UK Cabinet Office calls off its search for a 'partner' in Whitehall SaaS ERP migration
'This is not the outcome you were hoping for,' bidders told
The UK's Cabinet Office has cancelled a procurement to move a group of central government departments off Oracle's wares to Software-as-a-Service (SaaS) ERP systems.
In a procurement document, the team responsible for co-ordinating cross-government activity said it would end the search for a supplier to transfer the Cabinet Office, Department for Work and Pensions, Ministry of Justice, and Department for Environment, Food and Rural Affairs from a hosted Oracle eBusiness Suite (version R12), which supports 8,500 staff in the UK, to a SaaS application.
Procurement began for the implementation 'partner' in April 2020 in a move designed to help shift the government departments away from the "Single Operating Platform" supported by SSCL, a Sopra Steria-run joint venture, to SaaS, hence the, er, catchy moniker SOP2SaaS.
In March, the Ministry of Justice cancelled a £100m procurement to move the department to a SaaS system, partly to be in step with the government's Shared Services Strategy [PDF] launched a few weeks earlier.
Meanwhile, the Cabinet Office said it would pause its search for a partner for SOP2SaaS – now renamed MyCO – while it explored whether going ahead would be "appropriate to support the implementation of the new strategy."
It now seems the answer is no.
"The Cabinet Office's work with [other government departments] as a member of the policy cluster, under the auspices of HM Government's shared services strategy, has deemed this procurement to be no longer viable," the official procurement notice said.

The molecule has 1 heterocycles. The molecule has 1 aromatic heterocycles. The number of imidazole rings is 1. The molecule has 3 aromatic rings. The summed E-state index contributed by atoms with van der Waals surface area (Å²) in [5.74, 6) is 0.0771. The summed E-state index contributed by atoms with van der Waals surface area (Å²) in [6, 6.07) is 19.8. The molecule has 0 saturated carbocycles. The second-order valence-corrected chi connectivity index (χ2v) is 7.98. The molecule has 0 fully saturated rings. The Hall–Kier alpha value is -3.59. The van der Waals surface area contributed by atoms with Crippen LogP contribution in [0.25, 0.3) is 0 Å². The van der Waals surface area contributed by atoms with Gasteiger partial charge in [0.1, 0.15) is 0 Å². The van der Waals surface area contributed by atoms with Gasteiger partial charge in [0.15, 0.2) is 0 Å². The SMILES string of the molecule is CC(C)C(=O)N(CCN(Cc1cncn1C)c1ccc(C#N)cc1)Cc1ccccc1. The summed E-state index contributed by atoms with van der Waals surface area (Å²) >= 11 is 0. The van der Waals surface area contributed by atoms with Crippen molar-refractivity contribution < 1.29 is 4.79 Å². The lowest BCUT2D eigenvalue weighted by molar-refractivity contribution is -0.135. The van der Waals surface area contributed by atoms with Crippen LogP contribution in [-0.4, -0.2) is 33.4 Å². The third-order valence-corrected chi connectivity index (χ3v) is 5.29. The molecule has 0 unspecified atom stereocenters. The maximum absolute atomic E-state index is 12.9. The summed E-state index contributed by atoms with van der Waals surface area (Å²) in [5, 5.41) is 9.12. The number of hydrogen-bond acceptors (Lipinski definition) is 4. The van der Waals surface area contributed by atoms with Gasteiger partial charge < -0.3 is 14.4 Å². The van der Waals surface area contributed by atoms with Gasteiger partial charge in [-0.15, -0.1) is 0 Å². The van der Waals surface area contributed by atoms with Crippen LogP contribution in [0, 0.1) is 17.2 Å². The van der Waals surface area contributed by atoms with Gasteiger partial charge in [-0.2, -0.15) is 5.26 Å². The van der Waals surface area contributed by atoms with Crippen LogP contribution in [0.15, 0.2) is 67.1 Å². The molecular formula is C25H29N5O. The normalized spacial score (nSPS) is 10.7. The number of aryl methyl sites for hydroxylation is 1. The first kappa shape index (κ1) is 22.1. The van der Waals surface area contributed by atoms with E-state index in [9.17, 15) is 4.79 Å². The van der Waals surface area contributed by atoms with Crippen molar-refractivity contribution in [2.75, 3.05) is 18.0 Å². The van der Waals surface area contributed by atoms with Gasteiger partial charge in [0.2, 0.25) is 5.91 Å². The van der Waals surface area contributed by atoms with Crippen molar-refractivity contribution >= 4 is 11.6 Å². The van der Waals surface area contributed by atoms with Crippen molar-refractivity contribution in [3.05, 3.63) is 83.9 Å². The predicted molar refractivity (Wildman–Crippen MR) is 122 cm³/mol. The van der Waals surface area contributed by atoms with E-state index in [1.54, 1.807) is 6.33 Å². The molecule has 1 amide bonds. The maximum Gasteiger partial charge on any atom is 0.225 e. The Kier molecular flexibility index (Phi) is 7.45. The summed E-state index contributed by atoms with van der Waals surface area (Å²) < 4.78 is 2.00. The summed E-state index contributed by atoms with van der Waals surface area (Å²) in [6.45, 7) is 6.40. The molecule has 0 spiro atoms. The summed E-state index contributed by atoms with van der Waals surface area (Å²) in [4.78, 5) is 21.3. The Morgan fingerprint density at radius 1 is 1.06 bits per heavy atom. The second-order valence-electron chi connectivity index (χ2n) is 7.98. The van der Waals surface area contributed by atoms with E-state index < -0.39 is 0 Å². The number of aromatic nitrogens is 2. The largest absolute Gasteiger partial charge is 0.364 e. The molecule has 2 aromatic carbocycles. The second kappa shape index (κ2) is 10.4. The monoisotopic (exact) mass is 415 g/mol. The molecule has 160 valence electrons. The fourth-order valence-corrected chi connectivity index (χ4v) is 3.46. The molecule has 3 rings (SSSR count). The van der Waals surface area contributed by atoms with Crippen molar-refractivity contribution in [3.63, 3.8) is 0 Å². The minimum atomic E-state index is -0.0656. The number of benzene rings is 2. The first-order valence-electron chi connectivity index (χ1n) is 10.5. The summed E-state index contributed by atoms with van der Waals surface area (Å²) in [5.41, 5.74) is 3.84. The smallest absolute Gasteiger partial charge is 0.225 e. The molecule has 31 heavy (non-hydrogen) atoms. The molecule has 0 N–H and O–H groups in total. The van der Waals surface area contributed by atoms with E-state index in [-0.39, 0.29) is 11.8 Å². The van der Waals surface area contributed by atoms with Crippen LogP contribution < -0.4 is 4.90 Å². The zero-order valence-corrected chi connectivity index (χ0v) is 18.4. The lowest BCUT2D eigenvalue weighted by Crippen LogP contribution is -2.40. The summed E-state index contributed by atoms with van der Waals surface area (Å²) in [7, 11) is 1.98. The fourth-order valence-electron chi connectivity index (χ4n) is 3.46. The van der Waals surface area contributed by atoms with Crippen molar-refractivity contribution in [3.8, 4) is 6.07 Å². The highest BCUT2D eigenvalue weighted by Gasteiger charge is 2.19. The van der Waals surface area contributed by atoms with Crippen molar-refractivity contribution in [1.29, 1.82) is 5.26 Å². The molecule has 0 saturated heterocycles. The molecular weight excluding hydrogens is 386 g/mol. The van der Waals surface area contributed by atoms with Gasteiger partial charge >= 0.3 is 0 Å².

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"Discussions with other government departments in the policy cluster and Government Business Services have resulted in the conclusion that a contract awarded as a result of the MyCO Implementation Partner procurement would not deliver the agreed policy cluster strategy. Therefore, regretfully, the Cabinet Office has made the decision to terminate the MyCO Implementation Partner procurement."
Seemingly addressing consultancy firms in the running for the £15m deal, the procurement notice said: "The MyCO Programme realises this is not the outcome you were hoping for and would like to thank you and your colleagues for the hard work undertaken during the course of the procurement. We do hope that you will continue to participate in future Cabinet Office and Crown Commercial Service Procurements."
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As well as the time wasted by suppliers and civil servants in discussing and shaping the deal, the cancellation raises questions about the future of the central government ERP programme, which has already undergone a number of redesigns in the last two years.
In a strategy refresh published on 26 September 2019, since deleted but saved by The Register here [PDF], the plan had been to move all SOP platform departments to the cloud by the end of the 2021/22 financial year. The original tender said the move to SaaS would take place before October 2023.
Programme leader, Andy Helliwell, has since left to become operations director of the Cabinet Office's COVID-19 Task Force.
In any case, the more recent Shared Services Strategy for Government (March 2021) puts the Cabinet Office in an entirely different cluster to the main "Delivery" group. It joins the "Policy" group, which includes the Department for Transport and the Department for Digital, Culture, Media and Sport – currently on a variety of different systems.
The Home Office, meanwhile, is part of the "Delivery" cluster and has already moved to SaaS in a Fusion-based HR system, which went live in March, having already moved to Oracle Fusion Cloud Enterprise Resource Planning.
The Cabinet Office and the MoJ have been contacted for comment. ®